Christmas 2019: A Guide To The History, Significance And Traditions Of The Festival
Bhubaneswar: Celebrated across the world on December 25 every year, the day marks the birth of Jesus Christ, the Son of God, and the second of the Holy Trinity of Christianity (the Father, the Son and the Holy Spirit).
According to the Bible, Christ was born in a stable in Bethlehem to Mother Mary and Saint Joseph when virgin Mary, who was engaged to Joseph, miraculously conceived through the Holy Spirit. An angel of God had foretold this to Mary and had also said that she will name the child Jesus and he will be known as the Messiah, or saviour.
The shepherds were the first to see the newborn, following them, three kings from far away lands, guided by the star of David, visited the baby and offered him precious gifts of gold, frankincense, mirth. In 336 A.D., Emperor Constantine, a Christian Roman Emperor, declared that December 25 will be celebrated as Christmas to mark the birth of Christ. Following that, Christmas became one of the biggest festivals to be observed across the world. The birth of Christ is considered an event of utmost importance to followers of Christianity as it is believed that God had sent his Son on earth as a sacrifice to redeem the people of the world from their sins.
Many attend the midnight mass at churches on December 24 (Christmas Eve) followed by greeting friends and family. The places of worship are decorated with Poinsettia flowers and candles for the Christmas Eve Midnight Mass service. Carols like ‘Jingle Bells’, ‘Silent Night’, ‘Joy To The World’, ‘We Wish You a Merry Christmas’ and ‘Deck The Halls’ echo in churches and homes alike. It is also notable to mention here that the carol ‘Silent Night’ played a crucial part in Christmas Truce of 1914 when the opposing forces of World War I walked out of their trenches to greet their enemies and share food and drink. Thus the War was paused for a moment by the Christmas carol, following which it became a cultural landmark.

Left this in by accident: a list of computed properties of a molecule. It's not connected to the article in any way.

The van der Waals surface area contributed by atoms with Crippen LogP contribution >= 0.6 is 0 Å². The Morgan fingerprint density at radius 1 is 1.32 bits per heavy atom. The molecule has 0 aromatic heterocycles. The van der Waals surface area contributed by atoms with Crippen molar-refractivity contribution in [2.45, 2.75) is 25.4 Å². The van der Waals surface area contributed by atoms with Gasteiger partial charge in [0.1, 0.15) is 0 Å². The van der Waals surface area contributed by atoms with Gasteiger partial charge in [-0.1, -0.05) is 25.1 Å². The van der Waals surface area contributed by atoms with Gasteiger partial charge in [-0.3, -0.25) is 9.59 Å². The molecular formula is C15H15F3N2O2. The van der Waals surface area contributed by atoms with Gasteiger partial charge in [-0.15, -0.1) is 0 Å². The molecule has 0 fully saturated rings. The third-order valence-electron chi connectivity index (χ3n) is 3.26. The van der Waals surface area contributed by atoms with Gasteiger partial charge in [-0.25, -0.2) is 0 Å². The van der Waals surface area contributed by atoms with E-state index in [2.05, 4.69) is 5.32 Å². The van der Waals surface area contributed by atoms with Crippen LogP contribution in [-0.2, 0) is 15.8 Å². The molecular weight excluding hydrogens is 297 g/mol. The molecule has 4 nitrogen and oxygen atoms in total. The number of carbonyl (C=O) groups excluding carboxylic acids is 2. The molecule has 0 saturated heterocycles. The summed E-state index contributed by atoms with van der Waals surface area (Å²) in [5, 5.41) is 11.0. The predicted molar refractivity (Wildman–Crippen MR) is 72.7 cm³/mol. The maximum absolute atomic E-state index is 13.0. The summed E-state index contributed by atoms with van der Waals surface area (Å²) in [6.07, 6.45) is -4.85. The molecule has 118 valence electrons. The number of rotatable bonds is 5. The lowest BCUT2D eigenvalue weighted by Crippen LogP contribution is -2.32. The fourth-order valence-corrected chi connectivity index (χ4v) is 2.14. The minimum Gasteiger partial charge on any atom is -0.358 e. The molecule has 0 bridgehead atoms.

An elaborate Christmas feast is also enjoyed by the entire family together. The traditional Christmas meal includes delicacies such as roasted turkey, gingerbread, roasted chicken, mince-pie, Christmas cake, pudding, eggnog, mashed potatoes and mulled wine.
Santa Claus, thought of mainly as the jolly man in red, also plays a crucial part in this festival. His legend can be dated back to the 3rd century when a monk named St. Nicholas was born sometime around 280 A.D. in Patara, near Myra in modern-day Turkey. Admired for his kindness, the monk became the subject of many stories. It is believed that he gave away all of his inherited wealth and traveled the countryside helping the poor and sick and over the course of years, his became known as the protector of children and sailors.
During this time, pine trees (or Christmas Trees) are decorated with bells, candles, candies, stars and gift stockings. Christmas decorations consist of four main colours — red, green, golden and white. While green denotes eternal life, red signifies the blood Christ shed, golden denotes royalty (he was known as the Son of David, the King of Israel) and white denotes peace.
In India since the early 20th century, Christmas has been a secular holiday, observed by Christians and non-Christians alike. In schools, children are taught a play that tells the beautiful story of Jesus’ birth. People exchange gifts on the day and indulge in merry-making to celebrate the day. They also visit Churches to see the decorations and seek the blessings of Jesus by lighting candles.
Thus, over the years, Christmas has rightly become the festival of love, peace and goodwill.